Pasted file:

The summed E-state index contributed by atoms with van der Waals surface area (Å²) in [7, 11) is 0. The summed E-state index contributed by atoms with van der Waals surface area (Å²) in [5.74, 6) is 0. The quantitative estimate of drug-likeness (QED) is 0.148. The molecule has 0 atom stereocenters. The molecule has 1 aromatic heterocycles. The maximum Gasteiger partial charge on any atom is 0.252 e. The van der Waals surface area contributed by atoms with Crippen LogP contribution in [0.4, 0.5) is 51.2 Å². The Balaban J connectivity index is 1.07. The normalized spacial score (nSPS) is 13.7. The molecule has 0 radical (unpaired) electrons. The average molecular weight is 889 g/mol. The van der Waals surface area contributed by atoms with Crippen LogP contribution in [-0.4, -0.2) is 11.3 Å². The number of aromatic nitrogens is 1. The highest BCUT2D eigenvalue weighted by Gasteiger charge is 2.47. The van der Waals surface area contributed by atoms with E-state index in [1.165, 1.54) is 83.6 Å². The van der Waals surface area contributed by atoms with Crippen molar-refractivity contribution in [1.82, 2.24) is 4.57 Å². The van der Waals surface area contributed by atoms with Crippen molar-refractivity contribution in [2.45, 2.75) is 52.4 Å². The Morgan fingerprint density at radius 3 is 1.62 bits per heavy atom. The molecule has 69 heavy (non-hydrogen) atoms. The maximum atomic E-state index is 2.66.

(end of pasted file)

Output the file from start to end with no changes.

The summed E-state index contributed by atoms with van der Waals surface area (Å²) in [7, 11) is 0. The summed E-state index contributed by atoms with van der Waals surface area (Å²) in [5.74, 6) is 0. The quantitative estimate of drug-likeness (QED) is 0.148. The molecule has 0 atom stereocenters. The molecule has 1 aromatic heterocycles. The maximum Gasteiger partial charge on any atom is 0.252 e. The van der Waals surface area contributed by atoms with Crippen LogP contribution in [0.4, 0.5) is 51.2 Å². The Balaban J connectivity index is 1.07. The normalized spacial score (nSPS) is 13.7. The molecule has 0 radical (unpaired) electrons. The average molecular weight is 889 g/mol. The van der Waals surface area contributed by atoms with Crippen LogP contribution in [-0.4, -0.2) is 11.3 Å². The number of aromatic nitrogens is 1. The highest BCUT2D eigenvalue weighted by Gasteiger charge is 2.47. The van der Waals surface area contributed by atoms with E-state index in [1.165, 1.54) is 83.6 Å². The van der Waals surface area contributed by atoms with Crippen molar-refractivity contribution in [1.82, 2.24) is 4.57 Å². The van der Waals surface area contributed by atoms with Crippen molar-refractivity contribution in [2.45, 2.75) is 52.4 Å². The Morgan fingerprint density at radius 3 is 1.62 bits per heavy atom. The molecule has 69 heavy (non-hydrogen) atoms. The maximum atomic E-state index is 2.66.